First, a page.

Posted by Nolan Miller on May 27, 2010

Filed Under (Uncategorized)

The other night I was watching TV and flipping through the newspaper.  In some sort of cosmic coincidence, at the same time as I was reading a newspaper ad about why I should package up all my gold and send it to somebody who would buy it from me, I was listening to a commercial about how gold is a great investment and I should be buying gold coins.  Since the price the scrap-buyers were offering (which they didn’t mention in the ad, by the way) was undoubtedly lower than the price of the gold coins that were being sold (which they didn’t really spell out in terms of dollars per ounce, by the way), this “sell-low/buy-high” strategy seemed a bit off to me.

So, gold.  It’s shiny, but is it a good investment?  The gold hawks would tell you that it is a good hedge against inflation.  But, as Martin Feldstein argues in this project syndicate piece, gold is not fundamentally an inflation hedge.  It is a shiny metal whose value sometimes moves counter to prices since prices rise when there is too much money, and as money loses its value people trade it in for (i.e., buy) gold.  Sometimes.  Other times, price and the value of gold move together.  If you really want to hedge against inflation, there are securities that are designed to do that, like Treasury Inflation Protected Securities (TIPS) or I-bonds.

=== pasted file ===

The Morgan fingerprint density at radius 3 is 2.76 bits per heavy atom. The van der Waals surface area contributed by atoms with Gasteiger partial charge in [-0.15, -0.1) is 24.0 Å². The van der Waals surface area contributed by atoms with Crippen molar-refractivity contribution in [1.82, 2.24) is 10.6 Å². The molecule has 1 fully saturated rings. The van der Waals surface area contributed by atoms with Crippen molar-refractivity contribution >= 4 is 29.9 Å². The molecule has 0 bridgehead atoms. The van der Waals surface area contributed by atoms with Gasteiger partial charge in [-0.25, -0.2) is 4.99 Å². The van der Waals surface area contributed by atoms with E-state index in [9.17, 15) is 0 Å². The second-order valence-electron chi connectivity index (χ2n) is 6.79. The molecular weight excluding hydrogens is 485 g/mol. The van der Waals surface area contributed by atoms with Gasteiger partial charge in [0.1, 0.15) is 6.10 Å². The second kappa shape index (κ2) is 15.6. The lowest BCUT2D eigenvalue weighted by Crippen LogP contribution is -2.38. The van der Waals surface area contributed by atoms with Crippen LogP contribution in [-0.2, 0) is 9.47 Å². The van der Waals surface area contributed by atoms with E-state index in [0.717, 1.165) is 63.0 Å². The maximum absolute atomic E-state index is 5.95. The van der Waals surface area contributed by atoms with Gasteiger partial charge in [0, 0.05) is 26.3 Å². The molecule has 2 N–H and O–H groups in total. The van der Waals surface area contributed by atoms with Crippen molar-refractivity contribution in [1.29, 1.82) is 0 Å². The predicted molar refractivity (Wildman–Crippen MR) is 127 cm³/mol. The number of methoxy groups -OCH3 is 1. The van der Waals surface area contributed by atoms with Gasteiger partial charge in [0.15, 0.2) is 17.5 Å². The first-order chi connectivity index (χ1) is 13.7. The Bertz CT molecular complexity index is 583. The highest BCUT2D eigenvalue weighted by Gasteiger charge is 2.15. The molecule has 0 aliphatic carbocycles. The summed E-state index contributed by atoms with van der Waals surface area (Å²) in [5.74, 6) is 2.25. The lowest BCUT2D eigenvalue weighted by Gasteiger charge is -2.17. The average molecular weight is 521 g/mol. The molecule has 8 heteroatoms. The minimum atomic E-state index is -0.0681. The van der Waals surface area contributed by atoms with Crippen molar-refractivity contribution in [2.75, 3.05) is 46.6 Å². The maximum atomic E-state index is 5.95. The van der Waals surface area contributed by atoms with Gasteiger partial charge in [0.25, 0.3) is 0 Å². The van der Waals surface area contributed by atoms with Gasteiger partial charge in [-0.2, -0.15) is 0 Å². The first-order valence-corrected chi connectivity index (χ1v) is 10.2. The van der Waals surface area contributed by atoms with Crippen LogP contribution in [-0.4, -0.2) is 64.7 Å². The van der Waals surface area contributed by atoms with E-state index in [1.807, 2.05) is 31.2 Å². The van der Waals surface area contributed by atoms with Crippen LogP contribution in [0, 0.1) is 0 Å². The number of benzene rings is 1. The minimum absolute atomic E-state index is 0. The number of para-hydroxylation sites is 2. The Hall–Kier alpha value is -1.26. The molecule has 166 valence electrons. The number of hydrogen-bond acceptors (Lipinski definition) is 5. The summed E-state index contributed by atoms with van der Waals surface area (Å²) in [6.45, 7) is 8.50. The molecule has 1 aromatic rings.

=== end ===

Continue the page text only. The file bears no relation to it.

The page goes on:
So, is gold a good investment?  Maybe, if its price keeps going up.  Is its price going to keep going up?  Maybe, if people buy it.  Will people buy it?  Maybe, if they think its price is going to keep going up.  See the risks?  This is a bit of an overstatement, because there are uses for gold – some for jewelry and some in electronics.  But, one has to wonder whether the uses of gold can sustain its high prices forever, or whether we’re headed for a gold bubble.

And that brings us to an excellent three-part series on gold that Brett Arends is writing for the Wall Street Journal.  Parts one and two are available.  Part three comes out tomorrow.  In part two, Arends quotes Warren Buffet’s view of gold as “Gold gets dug out of the ground in Africa, or someplace.  Then we melt it down, dig another hole, bury it again and pay people to stand around guarding it. It has no utility. Anyone watching from Mars would be scratching their head.”

Or, as Feldstein ends his piece, “… The dollar value of gold has nearly tripled since 2005. And gold is a liquid asset that provides diversification in a portfolio of stocks, bonds, and real estate. But gold is also a high-risk and highly volatile investment. Unlike common stock, bonds, and real estate, the value of gold does not reflect underlying earnings. Gold is a purely speculative investment. Over the next few years, it may fall to $500 an ounce or rise to $2,000 an ounce. There is no way to know which it will be. Caveat emptor.”

So far, Arends seems to be arguing that we’re headed for a gold bust, but the price may shoot up before it drops.  So, it might be a good bet (and I do mean bet) if you time the market right.  My advice?  Whatever you do, don’t put your jewelry into an envelope and send it to a company that advertises in the newspaper or buy coins advertised on late-night tv!